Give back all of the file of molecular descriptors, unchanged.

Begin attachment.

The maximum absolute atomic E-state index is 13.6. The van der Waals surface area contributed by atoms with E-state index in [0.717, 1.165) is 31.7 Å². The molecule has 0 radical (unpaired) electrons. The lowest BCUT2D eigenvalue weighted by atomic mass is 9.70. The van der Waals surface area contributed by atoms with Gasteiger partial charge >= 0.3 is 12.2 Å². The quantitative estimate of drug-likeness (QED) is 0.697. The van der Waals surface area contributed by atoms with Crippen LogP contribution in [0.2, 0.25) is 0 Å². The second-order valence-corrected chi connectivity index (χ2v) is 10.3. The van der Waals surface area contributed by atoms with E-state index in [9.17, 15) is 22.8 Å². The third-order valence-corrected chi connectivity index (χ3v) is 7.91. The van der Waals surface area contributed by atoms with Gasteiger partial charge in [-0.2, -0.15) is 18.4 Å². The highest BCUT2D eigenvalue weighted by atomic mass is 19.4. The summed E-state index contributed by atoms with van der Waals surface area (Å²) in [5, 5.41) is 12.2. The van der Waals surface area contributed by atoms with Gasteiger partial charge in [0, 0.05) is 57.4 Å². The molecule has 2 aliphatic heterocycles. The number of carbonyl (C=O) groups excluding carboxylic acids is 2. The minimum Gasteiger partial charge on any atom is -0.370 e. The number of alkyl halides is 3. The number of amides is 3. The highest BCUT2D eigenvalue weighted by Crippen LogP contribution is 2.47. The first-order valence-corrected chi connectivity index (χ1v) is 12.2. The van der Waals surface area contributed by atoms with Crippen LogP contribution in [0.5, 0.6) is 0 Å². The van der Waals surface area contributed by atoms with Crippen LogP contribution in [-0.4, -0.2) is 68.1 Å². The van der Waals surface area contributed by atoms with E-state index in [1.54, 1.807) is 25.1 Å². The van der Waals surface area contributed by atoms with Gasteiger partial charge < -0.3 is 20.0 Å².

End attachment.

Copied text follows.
The maximum absolute atomic E-state index is 13.6. The van der Waals surface area contributed by atoms with E-state index in [0.717, 1.165) is 31.7 Å². The molecule has 0 radical (unpaired) electrons. The lowest BCUT2D eigenvalue weighted by atomic mass is 9.70. The van der Waals surface area contributed by atoms with Gasteiger partial charge >= 0.3 is 12.2 Å². The quantitative estimate of drug-likeness (QED) is 0.697. The van der Waals surface area contributed by atoms with Crippen LogP contribution in [0.2, 0.25) is 0 Å². The second-order valence-corrected chi connectivity index (χ2v) is 10.3. The van der Waals surface area contributed by atoms with E-state index in [9.17, 15) is 22.8 Å². The third-order valence-corrected chi connectivity index (χ3v) is 7.91. The van der Waals surface area contributed by atoms with Gasteiger partial charge in [-0.2, -0.15) is 18.4 Å². The highest BCUT2D eigenvalue weighted by atomic mass is 19.4. The summed E-state index contributed by atoms with van der Waals surface area (Å²) in [5, 5.41) is 12.2. The van der Waals surface area contributed by atoms with Gasteiger partial charge in [0, 0.05) is 57.4 Å². The molecule has 2 aliphatic heterocycles. The number of carbonyl (C=O) groups excluding carboxylic acids is 2. The minimum Gasteiger partial charge on any atom is -0.370 e. The number of alkyl halides is 3. The number of amides is 3. The highest BCUT2D eigenvalue weighted by Crippen LogP contribution is 2.47. The first-order valence-corrected chi connectivity index (χ1v) is 12.2. The van der Waals surface area contributed by atoms with Crippen LogP contribution in [0.5, 0.6) is 0 Å². The van der Waals surface area contributed by atoms with Crippen LogP contribution in [-0.4, -0.2) is 68.1 Å². The van der Waals surface area contributed by atoms with E-state index in [1.54, 1.807) is 25.1 Å². The van der Waals surface area contributed by atoms with Gasteiger partial charge < -0.3 is 20.0 Å².